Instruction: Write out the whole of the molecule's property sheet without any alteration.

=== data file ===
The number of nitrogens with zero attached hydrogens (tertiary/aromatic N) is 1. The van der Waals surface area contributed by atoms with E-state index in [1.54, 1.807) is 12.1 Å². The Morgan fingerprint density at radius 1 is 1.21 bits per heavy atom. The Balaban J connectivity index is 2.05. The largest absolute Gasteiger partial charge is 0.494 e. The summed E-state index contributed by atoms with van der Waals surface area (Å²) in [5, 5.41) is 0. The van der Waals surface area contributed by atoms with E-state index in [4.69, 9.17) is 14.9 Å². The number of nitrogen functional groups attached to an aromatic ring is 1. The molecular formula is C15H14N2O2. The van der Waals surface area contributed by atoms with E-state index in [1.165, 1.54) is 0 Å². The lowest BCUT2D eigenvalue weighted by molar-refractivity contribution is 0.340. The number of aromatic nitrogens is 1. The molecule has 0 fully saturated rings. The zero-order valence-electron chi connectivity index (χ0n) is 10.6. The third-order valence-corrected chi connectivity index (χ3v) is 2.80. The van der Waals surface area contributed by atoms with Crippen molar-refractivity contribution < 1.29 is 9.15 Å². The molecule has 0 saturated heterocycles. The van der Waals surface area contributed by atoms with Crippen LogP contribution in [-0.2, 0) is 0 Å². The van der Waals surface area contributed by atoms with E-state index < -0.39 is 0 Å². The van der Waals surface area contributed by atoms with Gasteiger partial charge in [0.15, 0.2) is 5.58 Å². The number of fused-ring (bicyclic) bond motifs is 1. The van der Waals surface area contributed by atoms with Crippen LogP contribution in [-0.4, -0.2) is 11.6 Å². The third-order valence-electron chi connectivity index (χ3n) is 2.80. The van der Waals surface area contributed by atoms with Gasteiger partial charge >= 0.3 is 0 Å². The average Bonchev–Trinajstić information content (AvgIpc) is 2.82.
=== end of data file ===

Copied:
The number of nitrogens with zero attached hydrogens (tertiary/aromatic N) is 1. The van der Waals surface area contributed by atoms with E-state index in [1.54, 1.807) is 12.1 Å². The Morgan fingerprint density at radius 1 is 1.21 bits per heavy atom. The Balaban J connectivity index is 2.05. The largest absolute Gasteiger partial charge is 0.494 e. The summed E-state index contributed by atoms with van der Waals surface area (Å²) in [5, 5.41) is 0. The van der Waals surface area contributed by atoms with E-state index in [4.69, 9.17) is 14.9 Å². The number of nitrogen functional groups attached to an aromatic ring is 1. The molecular formula is C15H14N2O2. The van der Waals surface area contributed by atoms with E-state index in [1.165, 1.54) is 0 Å². The lowest BCUT2D eigenvalue weighted by molar-refractivity contribution is 0.340. The number of aromatic nitrogens is 1. The molecule has 0 fully saturated rings. The zero-order valence-electron chi connectivity index (χ0n) is 10.6. The third-order valence-corrected chi connectivity index (χ3v) is 2.80. The van der Waals surface area contributed by atoms with Crippen molar-refractivity contribution < 1.29 is 9.15 Å². The molecule has 0 saturated heterocycles. The van der Waals surface area contributed by atoms with Crippen LogP contribution in [-0.2, 0) is 0 Å². The van der Waals surface area contributed by atoms with E-state index < -0.39 is 0 Å². The van der Waals surface area contributed by atoms with Gasteiger partial charge in [0.15, 0.2) is 5.58 Å². The number of fused-ring (bicyclic) bond motifs is 1. The van der Waals surface area contributed by atoms with Crippen LogP contribution in [-0.4, -0.2) is 11.6 Å². The third-order valence-electron chi connectivity index (χ3n) is 2.80. The van der Waals surface area contributed by atoms with Gasteiger partial charge >= 0.3 is 0 Å². The average Bonchev–Trinajstić information content (AvgIpc) is 2.82.